Jan 15, 2014 11:32 UTC

Hollande finally gets it. Can he do it?

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By Pierre Briançon

The author is a Reuters Breakingviews columnist. The opinions expressed are his own.

Not that long ago a French socialist president talking about the need for supply-side reforms would have represented an intellectual revolution. After six years of financial crisis, the euro zone’s near-death experience and with the French economy stalling, it simply sounded like a long-overdue admission of reality when it came from François Hollande at his Jan. 14 press conference. Still, the slow learning doesn’t take anything from the intention to “accelerate,” as he chose to put it, economic reform.

Jan 15, 2014 06:17 UTC

Another reason to be gloomy about emerging markets

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By Andy Mukherjee

The author is a Reuters Breakingviews columnist. The opinions expressed are his own.

Investors have another reason to wrinkle their noses at emerging economies: fading labour productivity.

Jan 14, 2014 07:25 UTC

Coal typifies China’s reform: it’s hard and dirty

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By John Foley 

The author is a Reuters Breakingviews columnist. The opinions expressed are his own.

Coal is much like China’s reform challenge: hard and dirty. Even as politicians fret about the country’s chronic smog, they approved 100 million tonnes of new mining capacity in 2013, six times the amount for the previous year. That will add to the 300 million tonnes or so already due to come on stream in 2014. The habit is proving difficult to kick.

Jan 14, 2014 03:50 UTC

Japan index: Rising wages, prices add to optimism

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By Andy Mukherjee

The author is a Reuters Breakingviews columnist. The opinions expressed are his own.

The Breakingviews Abenomics Index rose for a third straight month in November, buoyed by increasing consumer prices and improved household earnings. Equity and bond markets remain hopeful that Prime Minister Shinzo Abe’s war on deflation will move closer to its target in 2014.

Jan 10, 2014 11:51 UTC

UK election clouds have gilt-edged lining

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By Swaha Pattanaik

(The author is a Reuters Breakingviews columnist. The opinions expressed are her own.)

British politicians are drawing up battle lines more than a year before general elections. On current form, the left-leaning opposition could oust the governing coalition. However, any knee-jerk investor dismay may be tempered given the Labour Party is more likely to cement the UK’s place in the European Union than the ruling Conservatives.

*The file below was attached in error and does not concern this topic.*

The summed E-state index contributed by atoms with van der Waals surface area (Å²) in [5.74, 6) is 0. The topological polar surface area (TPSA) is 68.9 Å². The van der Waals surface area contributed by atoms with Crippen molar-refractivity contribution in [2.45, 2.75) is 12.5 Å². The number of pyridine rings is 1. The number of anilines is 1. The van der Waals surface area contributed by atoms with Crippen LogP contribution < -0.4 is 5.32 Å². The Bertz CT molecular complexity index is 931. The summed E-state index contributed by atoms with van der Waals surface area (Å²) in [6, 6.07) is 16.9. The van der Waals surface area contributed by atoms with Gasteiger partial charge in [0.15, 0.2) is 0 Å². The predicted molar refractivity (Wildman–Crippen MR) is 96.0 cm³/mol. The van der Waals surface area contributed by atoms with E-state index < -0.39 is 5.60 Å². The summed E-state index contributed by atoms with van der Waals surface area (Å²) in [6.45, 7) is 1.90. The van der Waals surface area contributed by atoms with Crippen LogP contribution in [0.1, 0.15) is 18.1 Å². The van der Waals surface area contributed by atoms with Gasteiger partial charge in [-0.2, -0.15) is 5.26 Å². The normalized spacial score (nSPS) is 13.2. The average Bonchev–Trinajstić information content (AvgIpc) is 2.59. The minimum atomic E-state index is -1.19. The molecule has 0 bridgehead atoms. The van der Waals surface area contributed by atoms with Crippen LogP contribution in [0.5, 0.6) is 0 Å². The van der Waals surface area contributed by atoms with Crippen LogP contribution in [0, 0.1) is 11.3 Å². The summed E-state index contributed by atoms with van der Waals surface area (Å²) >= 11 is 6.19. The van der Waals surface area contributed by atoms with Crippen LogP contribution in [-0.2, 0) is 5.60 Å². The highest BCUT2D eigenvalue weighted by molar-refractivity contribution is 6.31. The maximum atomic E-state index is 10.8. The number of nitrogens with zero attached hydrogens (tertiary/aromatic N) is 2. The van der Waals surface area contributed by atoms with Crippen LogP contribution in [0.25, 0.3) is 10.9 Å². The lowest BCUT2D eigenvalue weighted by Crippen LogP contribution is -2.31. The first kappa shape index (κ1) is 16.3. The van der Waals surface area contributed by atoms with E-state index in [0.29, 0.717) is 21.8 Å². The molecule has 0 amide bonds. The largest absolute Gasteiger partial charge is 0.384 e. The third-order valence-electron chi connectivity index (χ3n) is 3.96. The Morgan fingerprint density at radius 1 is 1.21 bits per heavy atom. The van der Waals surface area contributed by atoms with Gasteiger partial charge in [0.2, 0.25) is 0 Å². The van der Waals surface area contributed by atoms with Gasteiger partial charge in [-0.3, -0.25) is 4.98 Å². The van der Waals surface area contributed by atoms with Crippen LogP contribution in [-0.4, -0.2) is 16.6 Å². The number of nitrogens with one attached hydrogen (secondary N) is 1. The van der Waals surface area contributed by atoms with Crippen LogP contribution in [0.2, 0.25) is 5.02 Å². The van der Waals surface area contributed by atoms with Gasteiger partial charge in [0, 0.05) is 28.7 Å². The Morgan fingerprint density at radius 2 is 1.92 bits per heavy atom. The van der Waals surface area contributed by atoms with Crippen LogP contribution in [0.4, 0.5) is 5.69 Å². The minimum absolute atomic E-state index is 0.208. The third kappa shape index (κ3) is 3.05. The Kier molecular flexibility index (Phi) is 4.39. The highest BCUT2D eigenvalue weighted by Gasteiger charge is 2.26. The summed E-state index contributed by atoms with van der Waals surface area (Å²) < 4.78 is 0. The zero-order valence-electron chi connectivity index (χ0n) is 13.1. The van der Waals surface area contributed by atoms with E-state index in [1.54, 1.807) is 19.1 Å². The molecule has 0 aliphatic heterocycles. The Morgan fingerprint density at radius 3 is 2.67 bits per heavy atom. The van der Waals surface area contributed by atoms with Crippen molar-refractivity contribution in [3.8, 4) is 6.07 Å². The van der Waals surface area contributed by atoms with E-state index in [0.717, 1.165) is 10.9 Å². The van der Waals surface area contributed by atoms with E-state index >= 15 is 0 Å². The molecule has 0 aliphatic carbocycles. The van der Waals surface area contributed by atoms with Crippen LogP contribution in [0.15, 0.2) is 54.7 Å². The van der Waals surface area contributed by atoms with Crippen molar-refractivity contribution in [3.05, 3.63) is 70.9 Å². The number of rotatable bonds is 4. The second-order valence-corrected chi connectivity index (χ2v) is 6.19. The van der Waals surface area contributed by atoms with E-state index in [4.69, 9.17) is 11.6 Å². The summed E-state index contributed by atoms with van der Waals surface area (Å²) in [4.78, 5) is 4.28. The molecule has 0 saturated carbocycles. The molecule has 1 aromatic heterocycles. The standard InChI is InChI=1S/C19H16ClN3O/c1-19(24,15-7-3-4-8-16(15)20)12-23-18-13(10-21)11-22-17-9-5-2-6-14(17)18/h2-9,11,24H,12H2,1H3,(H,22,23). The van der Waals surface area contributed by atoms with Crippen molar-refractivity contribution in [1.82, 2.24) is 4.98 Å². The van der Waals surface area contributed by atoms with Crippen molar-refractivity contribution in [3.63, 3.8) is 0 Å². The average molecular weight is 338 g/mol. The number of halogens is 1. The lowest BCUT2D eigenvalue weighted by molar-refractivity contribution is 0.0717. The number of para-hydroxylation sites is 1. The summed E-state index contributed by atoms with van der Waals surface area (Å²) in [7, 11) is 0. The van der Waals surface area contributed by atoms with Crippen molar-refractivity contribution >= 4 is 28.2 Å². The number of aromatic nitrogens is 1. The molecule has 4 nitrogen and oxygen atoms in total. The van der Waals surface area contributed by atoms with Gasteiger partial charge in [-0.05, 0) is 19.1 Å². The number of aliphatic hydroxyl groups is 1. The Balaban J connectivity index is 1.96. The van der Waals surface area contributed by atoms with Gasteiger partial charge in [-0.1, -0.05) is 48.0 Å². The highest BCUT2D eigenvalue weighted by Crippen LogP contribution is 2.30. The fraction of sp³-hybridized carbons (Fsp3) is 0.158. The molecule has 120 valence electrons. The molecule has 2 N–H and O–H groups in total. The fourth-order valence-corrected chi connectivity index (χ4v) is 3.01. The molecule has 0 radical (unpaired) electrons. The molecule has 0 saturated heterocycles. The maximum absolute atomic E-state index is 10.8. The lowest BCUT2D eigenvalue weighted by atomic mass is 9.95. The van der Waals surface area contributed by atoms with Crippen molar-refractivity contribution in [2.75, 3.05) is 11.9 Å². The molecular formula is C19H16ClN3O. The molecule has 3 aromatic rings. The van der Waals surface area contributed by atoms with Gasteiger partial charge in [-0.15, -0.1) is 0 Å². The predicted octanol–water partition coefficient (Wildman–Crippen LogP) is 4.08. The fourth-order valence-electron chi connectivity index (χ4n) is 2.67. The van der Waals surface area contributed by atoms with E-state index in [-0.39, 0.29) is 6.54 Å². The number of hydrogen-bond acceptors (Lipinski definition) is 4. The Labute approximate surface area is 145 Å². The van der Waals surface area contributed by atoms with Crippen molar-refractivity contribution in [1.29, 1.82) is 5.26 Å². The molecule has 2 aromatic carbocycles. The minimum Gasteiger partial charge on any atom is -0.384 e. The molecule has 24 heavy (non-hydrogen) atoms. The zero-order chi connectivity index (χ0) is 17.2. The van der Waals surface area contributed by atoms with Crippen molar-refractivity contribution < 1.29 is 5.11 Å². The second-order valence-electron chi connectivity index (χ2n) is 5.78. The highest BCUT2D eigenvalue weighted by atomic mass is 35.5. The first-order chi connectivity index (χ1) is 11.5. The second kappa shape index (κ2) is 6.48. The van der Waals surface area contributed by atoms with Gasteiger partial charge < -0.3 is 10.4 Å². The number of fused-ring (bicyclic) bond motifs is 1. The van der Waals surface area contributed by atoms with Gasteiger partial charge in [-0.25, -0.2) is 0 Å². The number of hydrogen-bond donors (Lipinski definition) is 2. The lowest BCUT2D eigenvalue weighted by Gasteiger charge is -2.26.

Jan 9, 2014 05:23 UTC

Difficult second coming pays off for Chinese IPOs

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By John Foley 

The author is a Reuters Breakingviews columnist. The opinions expressed are his own.

Free money, anyone? China’s equity markets have just reopened after a fourteen-month hiatus, starting with a batch of eight companies planning initial public offerings in the week ending Jan. 10. With so much pent-up demand, and rules in place to protect investors from losses, exuberance is inevitable. But better to have frothy IPOs than none at all.

Jan 8, 2014 05:35 UTC

China conducts monetary policy in the shadows

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By John Foley 

The author is a Reuters Breakingviews columnist. The opinions expressed are his own.

China is engaging in a shadowy version of monetary policy. Recent tinkering by the People’s Bank of China, which has pushed up rates, looks targeted at parts of the “shadow banking” sector. This kind of variegated tightening might just work, simply because China’s financial system is so dysfunctional.

Jan 7, 2014 14:23 UTC
Edward Hadas

Turkey caught in vicious politico-financial circle

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By Edward Hadas

The author is a Reuters Breakingviews columnist. The opinions expressed are his own.

Until a few months ago, the strength of Turkey’s politics just about balanced out its weak finances. Sadly and worryingly, the Middle East’s most important country has lost its equilibrium.

Jan 3, 2014 15:33 UTC

The chilling echoes of 1914, a century on

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By Martin Hutchinson

The author is a Reuters Breakingviews columnist. The opinions expressed are his own.

A rerun of 1914’s descent into global war is really rather unlikely. But some of the danger of a hundred years ago is present today.

Jan 3, 2014 07:09 UTC

India’s Common Man Party is investors’ frenemy

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By Andy Mukherjee

The author is a Reuters Breakingviews columnist. The opinions expressed are his own.

The sudden rise of India’s self-professed “anti-establishment” party is making seasoned politicians nervous. Investors, meanwhile, view the dramatic ascent of the Aam Aadmi – Common Man Party – with a mixture of awe and suspicion.